July 9th, 2003, 8:21 pm #6

No, I wasn't planning on biking the whole distance between the highpoints of NC and Tennessee ... just base to summit. My next two are going to be Connecticut and New Jersey with Vermont as a possibility later in the summer. My wife says RI is out of the question as I already "wasted" one day on this puny hill. I'm also thinking probably no on Mount Washington as it's against the rules and also monstrously steep for biking. But I haven't decided for sure yet.

The idea for this came as a result of the lack of enthusiasm I was able to generate for doing the mostly flat states somewhere down the line. In the fall, I'm thinking of doing Ohio and Indiana and figure I can park ten or fifteen miles away and have a nice little ride to the summits.
I believe they have a ride up Mt. Washington one time a year where you can legally ride, it's steep and not just for mountain bikes. Also Ohio has a ride called the Top of Ohio done in April that rides to its high point after first doing a hundred miles. If interested in next year check out the Columbus Outdoor Pursuits websit at
http://www.outdoor-pursuits.org/

Bill
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Mohamed Ellozy
Mohamed Ellozy

July 9th, 2003, 9:15 pm #7

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Mark S
Mark S

July 10th, 2003, 12:53 pm #8

Looks like the grid of 600 has already been filled for this year's race, but I think the seed may have been planted for 2004. Forty nine minutes or some obscene thing was the winning time for last year's race. Wow. 7.6 miles and about 4K elevation gain in under an hour ... that's impressive. Makes me understand that I've got quite a bit of room for improvement, although I think my motivation wouldn't be actually racing but just being able to do it legally without looking like an idiot. Whiteface Mountain in NY also has an annual uphill race that I think is held on the first day of summer.
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Mohamed Ellozy
Mohamed Ellozy

July 10th, 2003, 1:33 pm #9

Details can be found at (surprise!!) http://www.whitefacerace.com/

If you do not have the Google Toolbar try it. Instant answers to all your questions.
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Ken Akerman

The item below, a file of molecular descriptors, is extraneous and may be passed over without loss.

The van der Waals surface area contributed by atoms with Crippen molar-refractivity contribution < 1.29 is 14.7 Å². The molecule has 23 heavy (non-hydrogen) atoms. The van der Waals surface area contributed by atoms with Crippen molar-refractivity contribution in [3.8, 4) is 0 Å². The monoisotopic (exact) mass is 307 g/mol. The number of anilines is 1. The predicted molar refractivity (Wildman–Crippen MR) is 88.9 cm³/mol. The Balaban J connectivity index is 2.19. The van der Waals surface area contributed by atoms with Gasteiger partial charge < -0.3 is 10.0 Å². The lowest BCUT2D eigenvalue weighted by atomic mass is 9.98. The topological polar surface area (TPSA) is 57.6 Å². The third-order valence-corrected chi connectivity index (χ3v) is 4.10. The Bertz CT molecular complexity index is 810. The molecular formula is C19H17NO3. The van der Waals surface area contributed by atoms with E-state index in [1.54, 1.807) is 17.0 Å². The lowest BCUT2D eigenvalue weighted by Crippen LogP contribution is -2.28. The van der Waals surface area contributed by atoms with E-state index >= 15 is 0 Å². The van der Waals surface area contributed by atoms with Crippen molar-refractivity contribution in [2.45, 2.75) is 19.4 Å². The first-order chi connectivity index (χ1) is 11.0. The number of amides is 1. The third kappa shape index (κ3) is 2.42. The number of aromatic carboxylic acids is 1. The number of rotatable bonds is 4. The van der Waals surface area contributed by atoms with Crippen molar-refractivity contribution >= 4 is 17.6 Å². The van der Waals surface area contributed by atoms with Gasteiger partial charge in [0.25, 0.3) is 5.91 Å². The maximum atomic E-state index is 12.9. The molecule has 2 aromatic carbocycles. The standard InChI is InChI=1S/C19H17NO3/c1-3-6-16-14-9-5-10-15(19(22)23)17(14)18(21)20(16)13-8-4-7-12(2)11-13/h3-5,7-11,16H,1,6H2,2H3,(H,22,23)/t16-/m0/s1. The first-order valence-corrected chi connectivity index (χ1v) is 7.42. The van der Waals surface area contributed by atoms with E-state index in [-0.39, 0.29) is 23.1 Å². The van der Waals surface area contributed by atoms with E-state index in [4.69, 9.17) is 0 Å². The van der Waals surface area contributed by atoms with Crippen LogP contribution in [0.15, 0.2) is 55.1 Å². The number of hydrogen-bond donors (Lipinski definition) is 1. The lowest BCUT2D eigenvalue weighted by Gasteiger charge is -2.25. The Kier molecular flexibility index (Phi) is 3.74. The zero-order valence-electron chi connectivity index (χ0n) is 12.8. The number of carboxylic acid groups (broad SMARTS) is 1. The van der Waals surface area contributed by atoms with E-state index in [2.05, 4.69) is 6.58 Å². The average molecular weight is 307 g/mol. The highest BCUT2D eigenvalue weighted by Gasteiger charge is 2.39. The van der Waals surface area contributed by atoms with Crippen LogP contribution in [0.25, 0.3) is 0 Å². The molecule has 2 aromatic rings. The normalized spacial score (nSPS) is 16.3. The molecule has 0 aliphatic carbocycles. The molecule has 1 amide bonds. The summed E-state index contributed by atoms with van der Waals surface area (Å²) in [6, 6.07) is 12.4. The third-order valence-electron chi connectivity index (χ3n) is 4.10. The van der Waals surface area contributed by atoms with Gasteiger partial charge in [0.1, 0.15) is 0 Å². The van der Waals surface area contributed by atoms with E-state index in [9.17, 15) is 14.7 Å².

Ken Akerman

July 10th, 2003, 3:15 pm #10

Hmmm, I like the sound of this. Much better than driving. If you were planning to only use a bike (and not a car), it would be impossible to bike up the NC and TN highpoints in one day, or any other 2 states that I can think of off the top of my head (well, maybe PA and MD). Ive hiked up some auto roads at nite for kicks, and Ive also biked up the Spruce Knob, WV road and biked up MDs highpoint. The road up here, Mount Mitchell NC, can be as hard as you like. There are various start points to choose from- from the Blue Ridge Parkway, from the Information Building, from the restaurant, etc, etc. The auto road up Mount Washington is very hard, and you will have to make it a "black op" since bikes are not allowed but once a year at an annual race. I dont know about the logistics of Mount Mansfield in VT. Mount Marcy of NY is out of the question on a bike, as is Katahdin in ME for legal and terrain issues. RI is a sinch perhaps, and you can bike up the HPs of MD, and PA. MD I found to be the most fun on a mountain bike. You may even be able to bike up Mount Whitney, but again, bikes are not allowed (you could maybe bike up to Outpost Camp if it were allowed). So I am guessing you could ride up NH (black op), mostly to the top of VT, and to the top of PA, MD, TN, NC, WV, MA, GA, SC, RI, and all the other easy ones like, oh, I dont know, Illinois. I like to hear what others suggest. Hope this helps. See ya.
I rode my mountain bike up all the way up to the summit of <a href=http://americasroof.com/nd.shtml>White Butte</a>, highest point of North Dakota. It's a good way to avoid the rattlesnakes. I have also ridden my mountain bike much of the way up to the tops of some significant county highpoints, such as the highest points of Santa Barbara and San Luis Obispo Counties in California.

Ken Akerman